Maiko

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For other uses, see Maiko (disambiguation).
Misedashi, a day when a girl becomes maiko. Notice two dangling kanzashi on the sides of her hairstyle.

Maiko (舞妓?) is an apprentice geisha in western Japan, especially Kyoto. Their jobs consist of performing songs, dances, and playing the shamisen (three-stringed Japanese instrument) for visitors during feasts. Maiko are usually aged 15 to 20 years old and become geisha after learning how to dance (a kind of Japanese traditional dance), play the shamisen, and learning Kyō-kotoba (dialect of Kyoto), regardless of their origins.

Origin[edit]

Maiko originated from women who served green tea and dango (Japanese dumpling made from rice flour) to people who visited the Kitano Tenman-gū or Yasaka Shrine (these are the two of the famous shrines in Kyoto) at teahouses in the temple town about 300 years ago.

At first, women served only green tea and dango, but they gradually started to perform songs and dances for visitors.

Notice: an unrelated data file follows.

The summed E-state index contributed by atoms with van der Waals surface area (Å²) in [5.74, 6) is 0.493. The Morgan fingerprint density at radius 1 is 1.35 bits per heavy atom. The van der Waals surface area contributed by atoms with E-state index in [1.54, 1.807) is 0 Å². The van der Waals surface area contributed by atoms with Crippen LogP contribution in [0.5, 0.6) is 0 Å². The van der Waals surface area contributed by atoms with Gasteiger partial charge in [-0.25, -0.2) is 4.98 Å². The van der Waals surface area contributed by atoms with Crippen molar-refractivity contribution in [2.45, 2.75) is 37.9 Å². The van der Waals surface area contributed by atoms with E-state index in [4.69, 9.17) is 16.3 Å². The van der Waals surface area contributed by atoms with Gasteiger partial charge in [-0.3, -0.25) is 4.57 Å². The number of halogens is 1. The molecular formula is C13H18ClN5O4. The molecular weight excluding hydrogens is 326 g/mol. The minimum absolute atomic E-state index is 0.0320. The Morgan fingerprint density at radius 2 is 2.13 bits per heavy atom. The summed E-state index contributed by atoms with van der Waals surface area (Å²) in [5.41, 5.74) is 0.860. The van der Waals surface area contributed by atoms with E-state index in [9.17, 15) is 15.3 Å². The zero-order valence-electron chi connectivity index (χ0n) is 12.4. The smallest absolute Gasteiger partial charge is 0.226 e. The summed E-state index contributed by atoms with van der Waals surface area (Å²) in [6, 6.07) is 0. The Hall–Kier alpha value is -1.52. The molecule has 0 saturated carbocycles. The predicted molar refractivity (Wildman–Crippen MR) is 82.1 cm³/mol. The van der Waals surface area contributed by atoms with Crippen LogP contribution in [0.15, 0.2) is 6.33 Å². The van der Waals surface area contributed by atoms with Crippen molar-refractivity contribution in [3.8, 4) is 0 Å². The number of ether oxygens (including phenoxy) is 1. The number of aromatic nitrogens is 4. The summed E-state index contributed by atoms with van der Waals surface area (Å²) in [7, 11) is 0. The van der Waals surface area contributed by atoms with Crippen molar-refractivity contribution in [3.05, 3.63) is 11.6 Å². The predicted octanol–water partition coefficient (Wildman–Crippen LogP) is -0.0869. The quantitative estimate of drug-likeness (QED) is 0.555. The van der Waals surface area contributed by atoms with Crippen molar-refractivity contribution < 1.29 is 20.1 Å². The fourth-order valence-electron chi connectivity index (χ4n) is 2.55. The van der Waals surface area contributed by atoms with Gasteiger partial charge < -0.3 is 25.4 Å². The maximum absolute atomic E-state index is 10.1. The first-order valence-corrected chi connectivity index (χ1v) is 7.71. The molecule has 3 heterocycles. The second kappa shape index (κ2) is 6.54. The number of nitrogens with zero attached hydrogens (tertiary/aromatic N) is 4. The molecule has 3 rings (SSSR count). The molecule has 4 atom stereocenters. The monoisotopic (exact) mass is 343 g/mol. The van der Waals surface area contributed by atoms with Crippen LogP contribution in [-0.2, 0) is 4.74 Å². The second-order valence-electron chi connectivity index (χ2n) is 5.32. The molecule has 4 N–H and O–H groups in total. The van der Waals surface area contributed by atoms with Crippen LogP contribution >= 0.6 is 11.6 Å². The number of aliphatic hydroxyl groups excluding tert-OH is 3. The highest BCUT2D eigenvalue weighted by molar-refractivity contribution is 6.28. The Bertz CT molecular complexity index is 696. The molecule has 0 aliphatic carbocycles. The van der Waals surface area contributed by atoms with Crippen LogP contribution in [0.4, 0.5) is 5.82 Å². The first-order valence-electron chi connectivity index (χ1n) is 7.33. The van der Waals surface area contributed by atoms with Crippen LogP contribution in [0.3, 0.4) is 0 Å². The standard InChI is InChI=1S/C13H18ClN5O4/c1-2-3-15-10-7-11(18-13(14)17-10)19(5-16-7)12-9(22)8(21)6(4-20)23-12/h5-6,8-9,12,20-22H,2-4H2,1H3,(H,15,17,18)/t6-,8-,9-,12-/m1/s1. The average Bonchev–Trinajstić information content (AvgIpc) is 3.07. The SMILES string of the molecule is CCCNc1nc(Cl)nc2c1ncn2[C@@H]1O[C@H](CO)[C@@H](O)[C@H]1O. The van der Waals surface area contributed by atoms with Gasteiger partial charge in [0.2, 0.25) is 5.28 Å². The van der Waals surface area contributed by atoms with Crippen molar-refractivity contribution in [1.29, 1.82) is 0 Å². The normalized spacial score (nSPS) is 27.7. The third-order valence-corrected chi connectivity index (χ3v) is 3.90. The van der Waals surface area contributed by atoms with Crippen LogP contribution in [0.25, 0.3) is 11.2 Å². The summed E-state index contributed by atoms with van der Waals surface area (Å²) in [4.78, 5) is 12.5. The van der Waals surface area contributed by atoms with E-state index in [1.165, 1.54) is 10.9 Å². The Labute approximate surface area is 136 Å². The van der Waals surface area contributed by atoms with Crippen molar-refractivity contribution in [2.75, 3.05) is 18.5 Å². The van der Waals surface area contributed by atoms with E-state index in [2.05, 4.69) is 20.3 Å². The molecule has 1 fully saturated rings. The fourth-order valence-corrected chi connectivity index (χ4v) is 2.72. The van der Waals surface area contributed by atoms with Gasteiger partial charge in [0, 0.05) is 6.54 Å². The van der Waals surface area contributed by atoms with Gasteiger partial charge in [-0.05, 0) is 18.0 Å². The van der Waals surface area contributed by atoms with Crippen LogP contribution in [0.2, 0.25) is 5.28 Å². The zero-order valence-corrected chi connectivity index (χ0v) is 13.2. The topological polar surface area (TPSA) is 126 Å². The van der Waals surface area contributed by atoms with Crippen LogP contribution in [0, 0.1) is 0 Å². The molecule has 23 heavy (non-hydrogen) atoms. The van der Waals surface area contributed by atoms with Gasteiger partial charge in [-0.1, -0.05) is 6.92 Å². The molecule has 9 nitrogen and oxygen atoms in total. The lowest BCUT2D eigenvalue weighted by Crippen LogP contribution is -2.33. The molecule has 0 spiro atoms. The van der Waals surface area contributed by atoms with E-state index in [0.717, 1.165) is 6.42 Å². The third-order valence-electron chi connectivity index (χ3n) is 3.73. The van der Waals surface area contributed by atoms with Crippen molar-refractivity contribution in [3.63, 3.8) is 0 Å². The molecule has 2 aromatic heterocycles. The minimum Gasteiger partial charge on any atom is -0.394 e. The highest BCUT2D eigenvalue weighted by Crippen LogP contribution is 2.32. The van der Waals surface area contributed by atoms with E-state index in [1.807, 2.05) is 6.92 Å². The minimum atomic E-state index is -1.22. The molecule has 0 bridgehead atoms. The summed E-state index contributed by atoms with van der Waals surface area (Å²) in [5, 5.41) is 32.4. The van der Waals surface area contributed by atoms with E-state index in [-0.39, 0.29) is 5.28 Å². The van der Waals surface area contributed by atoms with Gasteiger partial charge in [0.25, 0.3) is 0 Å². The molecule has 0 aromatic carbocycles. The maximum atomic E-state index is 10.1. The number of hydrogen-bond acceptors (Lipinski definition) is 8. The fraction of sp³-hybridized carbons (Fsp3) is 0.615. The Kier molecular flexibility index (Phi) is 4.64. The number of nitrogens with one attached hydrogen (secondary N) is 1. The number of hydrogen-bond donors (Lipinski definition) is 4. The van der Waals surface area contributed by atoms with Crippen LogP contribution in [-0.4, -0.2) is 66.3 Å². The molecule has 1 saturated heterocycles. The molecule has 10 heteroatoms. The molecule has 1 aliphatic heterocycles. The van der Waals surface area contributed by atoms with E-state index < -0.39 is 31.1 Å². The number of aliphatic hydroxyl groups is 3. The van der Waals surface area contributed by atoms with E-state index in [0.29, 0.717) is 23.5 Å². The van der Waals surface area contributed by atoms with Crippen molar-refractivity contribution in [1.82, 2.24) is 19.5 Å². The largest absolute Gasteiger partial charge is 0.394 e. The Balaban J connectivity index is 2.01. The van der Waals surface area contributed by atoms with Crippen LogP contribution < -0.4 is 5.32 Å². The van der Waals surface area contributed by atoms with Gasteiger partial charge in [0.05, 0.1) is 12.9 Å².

Appearance[edit]

  • Hair style

A maiko's hairstyle is called nihongami (a Japanese traditional hairstyle from Edo period.) They arrange their hairstyle with their own hair. Maiko put kanzashi (Japanese traditional hair accessories) on their hair with seasonal flowers. The hairstyle changes depending on the years of experience they have.

  • Dress

Maiko wear kimono with the train trailing on the floor. They wear darari-no-obi (the special obi for maiko) over the train, which is five meters long and it hangs from their waist to their ankles.

Jobs[edit]

In the morning, maiko take lessons to polish their performances. At night, they go out to work. They are usually given the opportunity to eat at high-class Japanese-style restaurants or stay in Japanese-style hotels. They perform dances, songs, play the shamisen, and serve visitors with sake. Recently, their jobs have expanded to include visiting nursing institutions or hospitals. Some maiko are also dispatched overseas.